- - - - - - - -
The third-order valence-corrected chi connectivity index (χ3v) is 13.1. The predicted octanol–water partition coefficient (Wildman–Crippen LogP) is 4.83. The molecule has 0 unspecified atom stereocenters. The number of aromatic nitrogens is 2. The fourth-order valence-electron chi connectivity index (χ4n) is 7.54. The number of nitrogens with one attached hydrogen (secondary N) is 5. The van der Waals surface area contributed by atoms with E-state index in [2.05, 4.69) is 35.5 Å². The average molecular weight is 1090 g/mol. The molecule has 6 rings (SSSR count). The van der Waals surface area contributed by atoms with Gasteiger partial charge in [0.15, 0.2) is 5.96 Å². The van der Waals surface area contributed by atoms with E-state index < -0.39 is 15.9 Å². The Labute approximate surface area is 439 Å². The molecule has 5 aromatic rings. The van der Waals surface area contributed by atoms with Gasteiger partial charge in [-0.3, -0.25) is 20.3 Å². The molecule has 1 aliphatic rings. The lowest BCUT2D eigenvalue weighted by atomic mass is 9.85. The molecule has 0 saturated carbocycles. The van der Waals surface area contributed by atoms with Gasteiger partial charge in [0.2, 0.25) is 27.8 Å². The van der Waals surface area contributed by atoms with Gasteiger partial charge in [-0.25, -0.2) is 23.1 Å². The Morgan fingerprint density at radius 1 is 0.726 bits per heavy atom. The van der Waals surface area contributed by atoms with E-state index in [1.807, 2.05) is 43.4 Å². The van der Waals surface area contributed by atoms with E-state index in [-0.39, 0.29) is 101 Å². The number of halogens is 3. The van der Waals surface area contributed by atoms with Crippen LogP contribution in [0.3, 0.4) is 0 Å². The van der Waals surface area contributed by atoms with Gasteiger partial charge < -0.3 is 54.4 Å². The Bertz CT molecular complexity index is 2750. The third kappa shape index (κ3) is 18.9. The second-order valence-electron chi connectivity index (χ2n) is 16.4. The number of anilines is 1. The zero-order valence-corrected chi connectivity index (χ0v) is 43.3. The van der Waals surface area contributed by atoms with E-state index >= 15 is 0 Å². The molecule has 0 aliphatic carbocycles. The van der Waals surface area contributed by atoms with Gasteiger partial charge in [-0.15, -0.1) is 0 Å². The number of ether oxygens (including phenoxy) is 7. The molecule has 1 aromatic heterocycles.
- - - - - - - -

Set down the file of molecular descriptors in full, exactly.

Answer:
The third-order valence-corrected chi connectivity index (χ3v) is 13.1. The predicted octanol–water partition coefficient (Wildman–Crippen LogP) is 4.83. The molecule has 0 unspecified atom stereocenters. The number of aromatic nitrogens is 2. The fourth-order valence-electron chi connectivity index (χ4n) is 7.54. The number of nitrogens with one attached hydrogen (secondary N) is 5. The van der Waals surface area contributed by atoms with E-state index in [2.05, 4.69) is 35.5 Å². The average molecular weight is 1090 g/mol. The molecule has 6 rings (SSSR count). The van der Waals surface area contributed by atoms with Gasteiger partial charge in [0.15, 0.2) is 5.96 Å². The van der Waals surface area contributed by atoms with E-state index < -0.39 is 15.9 Å². The Labute approximate surface area is 439 Å². The molecule has 5 aromatic rings. The van der Waals surface area contributed by atoms with Gasteiger partial charge in [-0.3, -0.25) is 20.3 Å². The molecule has 1 aliphatic rings. The lowest BCUT2D eigenvalue weighted by atomic mass is 9.85. The molecule has 0 saturated carbocycles. The van der Waals surface area contributed by atoms with Gasteiger partial charge in [0.2, 0.25) is 27.8 Å². The van der Waals surface area contributed by atoms with Gasteiger partial charge in [-0.25, -0.2) is 23.1 Å². The Morgan fingerprint density at radius 1 is 0.726 bits per heavy atom. The van der Waals surface area contributed by atoms with E-state index in [1.807, 2.05) is 43.4 Å². The van der Waals surface area contributed by atoms with E-state index in [-0.39, 0.29) is 101 Å². The number of halogens is 3. The van der Waals surface area contributed by atoms with Crippen LogP contribution in [0.3, 0.4) is 0 Å². The van der Waals surface area contributed by atoms with Gasteiger partial charge < -0.3 is 54.4 Å². The Bertz CT molecular complexity index is 2750. The third kappa shape index (κ3) is 18.9. The second-order valence-electron chi connectivity index (χ2n) is 16.4. The number of anilines is 1. The zero-order valence-corrected chi connectivity index (χ0v) is 43.3. The van der Waals surface area contributed by atoms with E-state index >= 15 is 0 Å². The molecule has 0 aliphatic carbocycles. The van der Waals surface area contributed by atoms with Gasteiger partial charge in [-0.15, -0.1) is 0 Å². The number of ether oxygens (including phenoxy) is 7. The molecule has 1 aromatic heterocycles.